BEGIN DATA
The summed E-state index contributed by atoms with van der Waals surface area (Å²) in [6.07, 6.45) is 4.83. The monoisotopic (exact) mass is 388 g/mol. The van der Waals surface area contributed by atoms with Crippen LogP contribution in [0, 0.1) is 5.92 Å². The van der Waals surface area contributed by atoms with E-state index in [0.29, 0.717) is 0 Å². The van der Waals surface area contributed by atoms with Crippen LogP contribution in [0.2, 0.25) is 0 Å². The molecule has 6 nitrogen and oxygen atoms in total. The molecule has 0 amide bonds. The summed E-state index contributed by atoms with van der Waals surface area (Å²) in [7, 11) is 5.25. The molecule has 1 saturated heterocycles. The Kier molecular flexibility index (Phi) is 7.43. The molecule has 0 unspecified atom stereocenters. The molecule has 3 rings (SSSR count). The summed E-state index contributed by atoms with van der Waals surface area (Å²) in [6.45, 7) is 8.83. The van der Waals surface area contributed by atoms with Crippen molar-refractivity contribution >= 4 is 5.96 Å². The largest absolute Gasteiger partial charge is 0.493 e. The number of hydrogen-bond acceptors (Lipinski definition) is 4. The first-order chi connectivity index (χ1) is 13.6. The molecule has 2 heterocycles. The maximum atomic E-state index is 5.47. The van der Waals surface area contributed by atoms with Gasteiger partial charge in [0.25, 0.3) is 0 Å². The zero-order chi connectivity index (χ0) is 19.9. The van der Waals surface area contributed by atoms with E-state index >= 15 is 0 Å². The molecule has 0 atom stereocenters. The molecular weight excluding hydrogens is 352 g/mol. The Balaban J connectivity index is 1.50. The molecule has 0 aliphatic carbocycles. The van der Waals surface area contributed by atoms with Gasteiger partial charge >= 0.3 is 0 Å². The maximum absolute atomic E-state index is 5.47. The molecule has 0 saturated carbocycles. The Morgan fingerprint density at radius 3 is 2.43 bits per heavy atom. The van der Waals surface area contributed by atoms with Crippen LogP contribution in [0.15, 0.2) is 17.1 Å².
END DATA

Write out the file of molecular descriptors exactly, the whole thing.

The summed E-state index contributed by atoms with van der Waals surface area (Å²) in [6.07, 6.45) is 4.83. The monoisotopic (exact) mass is 388 g/mol. The van der Waals surface area contributed by atoms with Crippen LogP contribution in [0, 0.1) is 5.92 Å². The van der Waals surface area contributed by atoms with E-state index in [0.29, 0.717) is 0 Å². The van der Waals surface area contributed by atoms with Crippen LogP contribution in [0.2, 0.25) is 0 Å². The molecule has 6 nitrogen and oxygen atoms in total. The molecule has 0 amide bonds. The summed E-state index contributed by atoms with van der Waals surface area (Å²) in [7, 11) is 5.25. The molecule has 1 saturated heterocycles. The Kier molecular flexibility index (Phi) is 7.43. The molecule has 0 unspecified atom stereocenters. The molecule has 3 rings (SSSR count). The summed E-state index contributed by atoms with van der Waals surface area (Å²) in [6.45, 7) is 8.83. The van der Waals surface area contributed by atoms with Crippen molar-refractivity contribution >= 4 is 5.96 Å². The largest absolute Gasteiger partial charge is 0.493 e. The number of hydrogen-bond acceptors (Lipinski definition) is 4. The first-order chi connectivity index (χ1) is 13.6. The molecule has 2 heterocycles. The maximum atomic E-state index is 5.47. The van der Waals surface area contributed by atoms with Gasteiger partial charge in [0.25, 0.3) is 0 Å². The zero-order chi connectivity index (χ0) is 19.9. The van der Waals surface area contributed by atoms with E-state index >= 15 is 0 Å². The molecule has 0 atom stereocenters. The molecular weight excluding hydrogens is 352 g/mol. The Balaban J connectivity index is 1.50. The molecule has 0 aliphatic carbocycles. The van der Waals surface area contributed by atoms with Gasteiger partial charge >= 0.3 is 0 Å². The maximum absolute atomic E-state index is 5.47. The molecule has 0 saturated carbocycles. The Morgan fingerprint density at radius 3 is 2.43 bits per heavy atom. The van der Waals surface area contributed by atoms with Crippen LogP contribution in [0.15, 0.2) is 17.1 Å².